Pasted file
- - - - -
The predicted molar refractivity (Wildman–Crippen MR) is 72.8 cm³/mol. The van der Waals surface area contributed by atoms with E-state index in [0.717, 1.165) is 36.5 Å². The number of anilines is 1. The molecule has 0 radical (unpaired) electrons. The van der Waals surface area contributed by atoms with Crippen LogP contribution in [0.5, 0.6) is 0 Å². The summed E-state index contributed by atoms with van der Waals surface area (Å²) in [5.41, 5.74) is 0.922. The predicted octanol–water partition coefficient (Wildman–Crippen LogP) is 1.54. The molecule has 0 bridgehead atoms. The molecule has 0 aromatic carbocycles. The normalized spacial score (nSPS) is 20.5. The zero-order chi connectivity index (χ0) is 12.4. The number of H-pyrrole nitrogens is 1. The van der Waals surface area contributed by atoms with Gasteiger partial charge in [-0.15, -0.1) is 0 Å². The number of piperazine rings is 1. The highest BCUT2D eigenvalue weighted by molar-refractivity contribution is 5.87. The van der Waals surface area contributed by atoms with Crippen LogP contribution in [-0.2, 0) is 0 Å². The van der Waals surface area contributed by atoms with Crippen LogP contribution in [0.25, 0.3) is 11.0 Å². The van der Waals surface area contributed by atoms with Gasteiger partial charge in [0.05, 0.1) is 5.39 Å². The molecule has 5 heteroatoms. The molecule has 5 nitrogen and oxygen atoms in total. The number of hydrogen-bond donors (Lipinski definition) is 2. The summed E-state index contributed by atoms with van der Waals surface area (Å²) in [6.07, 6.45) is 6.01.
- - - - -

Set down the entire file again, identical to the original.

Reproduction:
The predicted molar refractivity (Wildman–Crippen MR) is 72.8 cm³/mol. The van der Waals surface area contributed by atoms with E-state index in [0.717, 1.165) is 36.5 Å². The number of anilines is 1. The molecule has 0 radical (unpaired) electrons. The van der Waals surface area contributed by atoms with Crippen LogP contribution in [0.5, 0.6) is 0 Å². The summed E-state index contributed by atoms with van der Waals surface area (Å²) in [5.41, 5.74) is 0.922. The predicted octanol–water partition coefficient (Wildman–Crippen LogP) is 1.54. The molecule has 0 bridgehead atoms. The molecule has 0 aromatic carbocycles. The normalized spacial score (nSPS) is 20.5. The zero-order chi connectivity index (χ0) is 12.4. The number of H-pyrrole nitrogens is 1. The van der Waals surface area contributed by atoms with Gasteiger partial charge in [-0.15, -0.1) is 0 Å². The number of piperazine rings is 1. The highest BCUT2D eigenvalue weighted by molar-refractivity contribution is 5.87. The van der Waals surface area contributed by atoms with Crippen LogP contribution in [-0.2, 0) is 0 Å². The van der Waals surface area contributed by atoms with Crippen LogP contribution in [0.25, 0.3) is 11.0 Å². The van der Waals surface area contributed by atoms with Gasteiger partial charge in [0.05, 0.1) is 5.39 Å². The molecule has 5 heteroatoms. The molecule has 5 nitrogen and oxygen atoms in total. The number of hydrogen-bond donors (Lipinski definition) is 2. The summed E-state index contributed by atoms with van der Waals surface area (Å²) in [6.07, 6.45) is 6.01.